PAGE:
GMAT Club Forum https://gmatclub.com:443/forum/ 

Overview of GMAT Math Question Types and Patterns on the GMAT https://gmatclub.com/forum/overviewofgmatmathquestiontypesandpatternsonthegmat211809.html 
Page 1 of 41 
Author:  MathRevolution [ 13 Jan 2016, 10:21 ]  
Post subject:  Overview of GMAT Math Question Types and Patterns on the GMAT  
A complete breakdown of GMAT Math question types and its history Updated on Aug 20th, 2020 What should you study more? Arithmetic? Geometry? Probability? All? When preparing for the GMAT, testtakers often ask about which math concepts are covered on the GMAT and about the most common question types that appear in the actual test. Therefore, in this article, I will not only delve into past trends but also the current trend of the GMAT Math test. Also, I will discuss the types of questions that appear on the test every month. You can also find our observations regarding the hardest question types that appear on the test here: The Ultimate Q51 Guide The scope of Math Tested on the GMAT 1. Topics that appear frequently on the GMAT  This is what you need to study and know:
NOTE: Please refer to the table below for additional types of questions that appear on the test. However, remember that the types mentioned above are the most common types of questions.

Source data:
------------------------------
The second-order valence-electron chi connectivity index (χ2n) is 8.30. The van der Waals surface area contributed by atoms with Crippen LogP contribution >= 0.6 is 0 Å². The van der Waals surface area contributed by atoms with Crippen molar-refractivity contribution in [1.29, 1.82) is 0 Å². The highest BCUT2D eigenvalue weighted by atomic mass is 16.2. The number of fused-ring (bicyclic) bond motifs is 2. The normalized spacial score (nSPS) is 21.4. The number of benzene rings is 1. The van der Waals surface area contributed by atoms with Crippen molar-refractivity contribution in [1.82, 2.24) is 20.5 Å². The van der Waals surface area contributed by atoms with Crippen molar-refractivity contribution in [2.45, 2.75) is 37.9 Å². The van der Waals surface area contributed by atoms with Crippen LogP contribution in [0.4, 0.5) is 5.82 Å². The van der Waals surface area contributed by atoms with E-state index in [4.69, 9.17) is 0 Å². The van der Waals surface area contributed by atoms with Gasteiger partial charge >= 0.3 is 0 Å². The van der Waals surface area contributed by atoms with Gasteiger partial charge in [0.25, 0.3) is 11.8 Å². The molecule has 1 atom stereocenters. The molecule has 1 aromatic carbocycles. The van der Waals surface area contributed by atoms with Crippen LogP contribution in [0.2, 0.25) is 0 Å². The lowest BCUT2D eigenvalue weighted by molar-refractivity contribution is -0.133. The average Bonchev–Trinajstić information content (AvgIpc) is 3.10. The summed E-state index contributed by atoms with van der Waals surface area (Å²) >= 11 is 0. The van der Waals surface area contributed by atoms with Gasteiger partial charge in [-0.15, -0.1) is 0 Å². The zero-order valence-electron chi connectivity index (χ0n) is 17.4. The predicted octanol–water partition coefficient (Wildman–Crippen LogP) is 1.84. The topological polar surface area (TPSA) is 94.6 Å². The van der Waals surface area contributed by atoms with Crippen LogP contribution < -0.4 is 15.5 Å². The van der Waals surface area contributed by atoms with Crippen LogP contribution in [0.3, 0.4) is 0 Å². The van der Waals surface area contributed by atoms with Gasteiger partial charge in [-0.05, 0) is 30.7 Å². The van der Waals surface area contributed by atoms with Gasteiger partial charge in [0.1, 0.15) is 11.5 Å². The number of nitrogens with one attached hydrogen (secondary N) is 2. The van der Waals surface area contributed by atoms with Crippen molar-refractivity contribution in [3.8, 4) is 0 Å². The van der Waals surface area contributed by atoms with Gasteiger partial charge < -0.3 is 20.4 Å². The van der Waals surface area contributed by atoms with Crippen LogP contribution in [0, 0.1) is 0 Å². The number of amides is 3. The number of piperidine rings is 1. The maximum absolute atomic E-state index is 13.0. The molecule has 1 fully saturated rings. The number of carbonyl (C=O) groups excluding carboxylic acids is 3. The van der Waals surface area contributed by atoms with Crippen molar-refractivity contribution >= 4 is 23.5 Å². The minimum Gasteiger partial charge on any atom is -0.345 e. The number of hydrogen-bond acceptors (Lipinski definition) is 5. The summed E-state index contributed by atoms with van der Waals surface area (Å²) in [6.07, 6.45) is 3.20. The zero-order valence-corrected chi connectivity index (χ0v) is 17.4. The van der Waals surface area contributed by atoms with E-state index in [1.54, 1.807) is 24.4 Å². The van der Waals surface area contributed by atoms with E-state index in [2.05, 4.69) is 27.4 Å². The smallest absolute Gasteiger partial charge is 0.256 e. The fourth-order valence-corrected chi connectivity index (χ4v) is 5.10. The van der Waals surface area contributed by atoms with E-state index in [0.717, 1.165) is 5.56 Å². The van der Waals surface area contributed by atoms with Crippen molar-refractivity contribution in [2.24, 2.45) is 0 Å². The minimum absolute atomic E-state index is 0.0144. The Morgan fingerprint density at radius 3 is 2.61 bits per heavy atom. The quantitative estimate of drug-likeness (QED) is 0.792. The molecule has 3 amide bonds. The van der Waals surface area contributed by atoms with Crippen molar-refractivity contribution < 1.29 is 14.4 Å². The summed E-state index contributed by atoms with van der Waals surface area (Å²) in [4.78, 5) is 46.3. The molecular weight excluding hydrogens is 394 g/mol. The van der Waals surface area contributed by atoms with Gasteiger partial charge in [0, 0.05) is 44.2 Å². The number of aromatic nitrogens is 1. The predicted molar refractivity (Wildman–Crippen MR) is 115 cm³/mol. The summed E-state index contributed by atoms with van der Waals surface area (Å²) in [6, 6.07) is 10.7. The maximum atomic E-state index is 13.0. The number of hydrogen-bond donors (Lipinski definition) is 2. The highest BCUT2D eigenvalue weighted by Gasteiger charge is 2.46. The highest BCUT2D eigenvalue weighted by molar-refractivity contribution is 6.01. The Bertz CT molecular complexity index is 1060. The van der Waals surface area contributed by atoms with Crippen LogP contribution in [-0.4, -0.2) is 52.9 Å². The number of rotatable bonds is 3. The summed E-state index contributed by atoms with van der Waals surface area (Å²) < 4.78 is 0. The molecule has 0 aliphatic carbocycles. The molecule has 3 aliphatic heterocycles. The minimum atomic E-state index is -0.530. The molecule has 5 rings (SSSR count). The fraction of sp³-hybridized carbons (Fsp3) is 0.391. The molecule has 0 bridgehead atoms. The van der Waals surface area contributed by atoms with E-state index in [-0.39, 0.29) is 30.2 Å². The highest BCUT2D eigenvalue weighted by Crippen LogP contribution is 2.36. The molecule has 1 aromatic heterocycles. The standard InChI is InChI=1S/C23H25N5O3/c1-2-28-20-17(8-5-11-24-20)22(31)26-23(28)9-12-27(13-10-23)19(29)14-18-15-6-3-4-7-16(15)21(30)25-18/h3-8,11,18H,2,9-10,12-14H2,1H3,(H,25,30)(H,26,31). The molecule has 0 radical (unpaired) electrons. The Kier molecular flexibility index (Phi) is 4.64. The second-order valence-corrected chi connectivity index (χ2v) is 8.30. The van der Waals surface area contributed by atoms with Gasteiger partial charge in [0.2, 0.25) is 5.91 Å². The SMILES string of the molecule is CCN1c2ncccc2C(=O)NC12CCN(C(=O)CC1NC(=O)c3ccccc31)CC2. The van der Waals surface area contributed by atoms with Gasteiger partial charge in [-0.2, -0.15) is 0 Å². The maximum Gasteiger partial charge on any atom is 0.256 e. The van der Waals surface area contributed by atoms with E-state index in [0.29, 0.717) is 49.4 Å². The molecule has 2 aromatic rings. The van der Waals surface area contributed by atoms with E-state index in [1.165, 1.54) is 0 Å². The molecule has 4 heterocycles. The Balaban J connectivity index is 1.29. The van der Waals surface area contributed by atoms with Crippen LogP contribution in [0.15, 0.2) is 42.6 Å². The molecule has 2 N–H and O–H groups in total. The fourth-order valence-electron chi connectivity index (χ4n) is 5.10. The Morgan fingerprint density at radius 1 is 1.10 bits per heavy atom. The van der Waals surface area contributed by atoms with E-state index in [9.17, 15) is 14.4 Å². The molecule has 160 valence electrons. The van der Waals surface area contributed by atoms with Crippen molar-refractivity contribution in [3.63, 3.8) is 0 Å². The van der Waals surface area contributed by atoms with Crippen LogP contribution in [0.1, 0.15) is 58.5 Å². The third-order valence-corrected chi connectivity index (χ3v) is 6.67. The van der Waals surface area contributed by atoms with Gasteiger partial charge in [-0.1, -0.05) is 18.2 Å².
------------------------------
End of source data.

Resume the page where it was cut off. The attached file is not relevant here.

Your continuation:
Note: Max Lee, founder of Math Revolution has been analyzing these types of questions for decades. 2. Mathematical concepts that are partially covered In the case of sequences, only fundamental concepts such as arithmetic and geometric sequences are included within the scope of the test. This means more complex concepts like difference sequences will not be tested. There are also questions regarding probability and statistics, but these questions tend to be fairly simple. In other words, concepts like combinations with repetition, conditional probability, discriminating distributions, and average deviations will not be on the test. In the end, testtakers are not trying to go to a graduate program in mathematics! 3. Questions/Topics that Never Appear The level of GMAT Math is generally what people learn in high school. This means that the scope of GMAT Math does not include difficult concepts like trigonometrical functions, logarithms, differentiation, integration, or limits. Also, even though basic concepts such as calculating volume and areas of geometric figures and finding diagonal length appear in the test, more difficult concepts such as vectors or inner products do not appear. During decades of experience in teaching GMAT Math, I have encountered only 2 matrix questions. Due to its infrequency, we can say matrixes are not included within the scope of GMAT Math. Additionally, questions regarding imaginary numbers  a complex number (\(\sqrt{1} = i\))  also are not included in GMAT Math. NOTE: During my extensive experience teaching GMAT Math, I found some patterns on the GMAT test. It was that some questions, which were on the test in 2001, have reappeared recently. Even though I cannot give any assurance as to whether GMAC  the question bank of GMAT Math – reutilizes its questions, I believe that it occasionally uses some questions that appeared on previous exams along with new questions it creates every year. History and Evolution of GMAT Math In this part, I will analyze GMAT Math trends beginning from 2001, the year when I started teaching.